I’ve been dreaming of a time when
To be English
Is not to be baneful
To be standing by the flag not feeling
Shameful, racist or partial …
— Morrissey, from "Irish Blood, English Heart"
This got buried in the previous post, so let me highlight this again, from President Bush's remarks to a small group of religion writers:
I said I am sorry for those people who were humiliated. That's all I said. I also said, "The great thing about our country is that people will now see that we'll deal with this in a transparent way based upon rule of law. And it will serve as a great contrast." But I never apologized to the Arab world.
I don't really mind that Bush does not apologize to "the Arab world" — "the Arab world" is an abstraction and the apologies that Bush owes are not abstract.
He owes an apology, foremost, to the particular individuals who were subjected at Abu Ghraib to the torture that his administration refuses even to call by that name. ("Abuse and humiliation" is their preferred euphemism — when you begin using euphemisms for torture, you're in pretty deep.) He has said he feels sorry for those people — that's not an apology. It sounds more like the "I wish you hadn't made me do that" of a wife-beater.And the president owes an apology to many other groups — to the families of these individuals, to the people of Iraq, to the allies of our little coalition.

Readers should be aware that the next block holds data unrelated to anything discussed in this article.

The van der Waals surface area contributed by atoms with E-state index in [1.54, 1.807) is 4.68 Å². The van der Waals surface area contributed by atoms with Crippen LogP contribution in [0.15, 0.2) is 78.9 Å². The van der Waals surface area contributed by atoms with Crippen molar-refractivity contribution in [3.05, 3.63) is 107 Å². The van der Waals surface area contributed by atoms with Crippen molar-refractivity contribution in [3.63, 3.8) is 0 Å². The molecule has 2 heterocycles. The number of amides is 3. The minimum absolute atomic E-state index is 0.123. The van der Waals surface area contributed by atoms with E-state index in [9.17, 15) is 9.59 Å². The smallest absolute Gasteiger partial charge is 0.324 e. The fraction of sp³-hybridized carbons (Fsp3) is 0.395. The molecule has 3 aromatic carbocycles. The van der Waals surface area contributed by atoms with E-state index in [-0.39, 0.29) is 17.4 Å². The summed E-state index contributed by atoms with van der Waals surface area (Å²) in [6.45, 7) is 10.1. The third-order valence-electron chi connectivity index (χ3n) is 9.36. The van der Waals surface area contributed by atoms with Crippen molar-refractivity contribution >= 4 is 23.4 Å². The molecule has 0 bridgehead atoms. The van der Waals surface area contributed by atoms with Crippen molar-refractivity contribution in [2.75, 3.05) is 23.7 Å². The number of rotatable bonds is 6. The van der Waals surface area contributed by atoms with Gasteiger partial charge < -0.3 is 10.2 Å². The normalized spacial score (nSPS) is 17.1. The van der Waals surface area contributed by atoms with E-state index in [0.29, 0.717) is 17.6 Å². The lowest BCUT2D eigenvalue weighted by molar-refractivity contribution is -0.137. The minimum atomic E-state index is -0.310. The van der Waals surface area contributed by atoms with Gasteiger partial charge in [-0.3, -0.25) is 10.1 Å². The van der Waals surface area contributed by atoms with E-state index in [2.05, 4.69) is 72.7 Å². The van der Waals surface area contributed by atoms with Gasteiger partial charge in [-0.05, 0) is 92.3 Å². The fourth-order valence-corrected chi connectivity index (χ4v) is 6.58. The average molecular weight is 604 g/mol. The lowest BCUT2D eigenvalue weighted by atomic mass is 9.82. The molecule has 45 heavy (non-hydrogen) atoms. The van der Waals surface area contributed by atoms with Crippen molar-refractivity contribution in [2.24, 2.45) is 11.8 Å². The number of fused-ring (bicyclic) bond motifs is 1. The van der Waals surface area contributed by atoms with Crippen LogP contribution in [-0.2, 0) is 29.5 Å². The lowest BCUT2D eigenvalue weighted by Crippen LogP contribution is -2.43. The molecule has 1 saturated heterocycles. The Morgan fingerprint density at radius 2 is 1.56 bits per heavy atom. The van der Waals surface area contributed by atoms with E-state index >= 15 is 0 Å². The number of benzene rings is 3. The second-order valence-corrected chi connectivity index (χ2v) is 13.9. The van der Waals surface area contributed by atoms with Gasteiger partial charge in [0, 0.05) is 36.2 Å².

And President Bush owes an apology to me. And to every American who would like to feel proud of our country without our president and secretary of defense always make it so difficult.
The pictures from Abu Ghraib — and the revelation that this goes far, far beyond the actions of a few "bad apples" or "morons" — has forced every American to react in one of two ways. We are either made to feel ashamed of our country, or else we are forced to rationalize away that shame by reassuring ourselves that we can condone torture and still be good people, and that anyway Saddam was worse.
Somebody owes us an apology for that.